Genome centers combine forces to validate a gene set for biomedical research

The advent of online databases to access the human genome has been a boon to biomedical research, and the usefulness of this information has just moved to a new level. Researchers at the University of California, Santa Cruz (UCSC), the European Bioinformatics Institute (EBI), the National Center for Biotechnology Information (NCBI), and the Wellcome Trust Sanger Institute (WTSI) in Great Britain have released the results of a project to identify a core set of genes that can be located in the human genome and have been validated as coding for proteins.

After more than a year of work, the collaboration has released a set of 14,795 genes that can be reliably said to code for a protein. This gene set, called the Consensus Coding Sequence (CCDS) set, was posted today on the three major public human genome browsers: the UCSC Genome Browser, the Ensembl Browser at EBI and WTSI, and the NCBI web site.

The CCDS set is built by consensus among the collaborating members at UCSC, NCBI, EBI, and WTSI. UCSC's involvement in this international collaboration is led by David Haussler, professor of biomolecular engineering and a Howard Hughes Medical Institute investigator.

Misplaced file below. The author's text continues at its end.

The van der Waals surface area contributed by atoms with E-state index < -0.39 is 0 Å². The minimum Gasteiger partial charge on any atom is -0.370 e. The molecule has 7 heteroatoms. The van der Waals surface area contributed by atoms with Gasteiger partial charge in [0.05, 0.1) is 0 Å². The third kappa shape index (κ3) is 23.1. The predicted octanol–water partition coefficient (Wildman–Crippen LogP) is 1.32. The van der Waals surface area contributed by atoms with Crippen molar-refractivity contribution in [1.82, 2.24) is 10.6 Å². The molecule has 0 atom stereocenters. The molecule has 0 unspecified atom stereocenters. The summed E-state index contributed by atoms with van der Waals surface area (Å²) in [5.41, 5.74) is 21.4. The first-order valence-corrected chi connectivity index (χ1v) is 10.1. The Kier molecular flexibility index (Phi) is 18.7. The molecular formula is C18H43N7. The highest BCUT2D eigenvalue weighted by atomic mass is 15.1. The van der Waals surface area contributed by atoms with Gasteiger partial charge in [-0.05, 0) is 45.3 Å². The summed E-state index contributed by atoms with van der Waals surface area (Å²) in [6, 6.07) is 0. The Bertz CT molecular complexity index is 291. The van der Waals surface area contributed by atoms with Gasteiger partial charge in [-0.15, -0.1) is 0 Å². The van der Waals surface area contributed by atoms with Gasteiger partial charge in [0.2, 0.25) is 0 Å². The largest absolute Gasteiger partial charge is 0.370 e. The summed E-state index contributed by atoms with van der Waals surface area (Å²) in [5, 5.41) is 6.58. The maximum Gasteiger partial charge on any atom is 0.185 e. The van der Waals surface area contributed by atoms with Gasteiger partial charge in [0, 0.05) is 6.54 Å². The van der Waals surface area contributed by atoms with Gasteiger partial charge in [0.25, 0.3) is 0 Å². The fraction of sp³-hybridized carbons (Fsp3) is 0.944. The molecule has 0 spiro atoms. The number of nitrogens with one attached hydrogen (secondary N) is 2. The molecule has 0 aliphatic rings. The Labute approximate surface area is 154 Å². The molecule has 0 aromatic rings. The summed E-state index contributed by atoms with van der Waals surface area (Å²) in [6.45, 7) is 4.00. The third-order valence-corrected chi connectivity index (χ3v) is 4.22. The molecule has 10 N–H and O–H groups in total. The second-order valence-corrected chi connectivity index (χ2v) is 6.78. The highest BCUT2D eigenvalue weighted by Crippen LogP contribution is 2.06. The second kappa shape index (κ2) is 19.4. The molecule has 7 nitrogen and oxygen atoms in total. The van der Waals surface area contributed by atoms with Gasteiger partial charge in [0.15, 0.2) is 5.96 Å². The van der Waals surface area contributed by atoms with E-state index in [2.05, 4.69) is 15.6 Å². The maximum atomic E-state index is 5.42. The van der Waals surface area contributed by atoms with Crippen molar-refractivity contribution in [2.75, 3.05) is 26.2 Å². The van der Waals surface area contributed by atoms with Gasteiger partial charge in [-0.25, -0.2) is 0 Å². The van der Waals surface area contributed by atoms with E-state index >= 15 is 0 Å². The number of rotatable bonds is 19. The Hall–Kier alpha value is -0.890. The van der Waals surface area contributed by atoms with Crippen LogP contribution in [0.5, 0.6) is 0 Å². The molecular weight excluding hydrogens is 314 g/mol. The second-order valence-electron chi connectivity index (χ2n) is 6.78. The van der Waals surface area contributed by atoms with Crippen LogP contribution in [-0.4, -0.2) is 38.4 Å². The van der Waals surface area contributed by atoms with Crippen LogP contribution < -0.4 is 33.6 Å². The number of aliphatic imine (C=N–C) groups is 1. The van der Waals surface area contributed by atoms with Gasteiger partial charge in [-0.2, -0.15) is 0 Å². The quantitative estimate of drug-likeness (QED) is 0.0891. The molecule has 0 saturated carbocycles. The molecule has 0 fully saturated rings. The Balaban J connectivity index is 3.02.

"Now that biomedical science has an internationally accepted human genome reference sequence to work from, it's time to identify a corresponding reference set of human genes from that genome," Haussler said.

The CCDS project addresses the fact that the genes listed in human genome databases often are not entirely validated, and the same gene may have different names in different databases. Since the data characterizing the genes come from a variety of sources, researchers are not always certain that a listed gene is real and its stated function is accurate.

The CCDS genes have been given unique identifier and version numbers to help locate them on genome maps. Each of the genome browser sites will receive regular updates as the collaboration continues to refine its knowledge of the protein-coding genes.

Until the Human Genome Project succeeded in sequencing and assembling the entire human genome, researchers could sequence the DNA in a gene, but had no way to accurately determine its location in the genome. Once the genome was sequenced, researchers began to note which parts of the genome contained known genes, a process known as genome annotation.

Haussler's group at UCSC pioneered the use of a mathematical approach known as hidden Markov models as a way to find genes in DNA sequences using automated computer programs. The technique is now widely used for this purpose, but Haussler said the problem of finding all the genes in the DNA sequence of the human genome has proven to be "much more difficult than we ever imagined."

"It will take the coordinated efforts of experimentalists and computational biologists many more years to complete this task," he said.

The CCDS set is calculated following coordinated whole genome annotation updates carried out by NCBI and Ensembl. Annotation updates represent genes that are defined by a mixture of manual curation, carried out by the WTSI Havana team and the NCBI RefSeq group, and automated computational processing performed by groups at Ensembl and NCBI.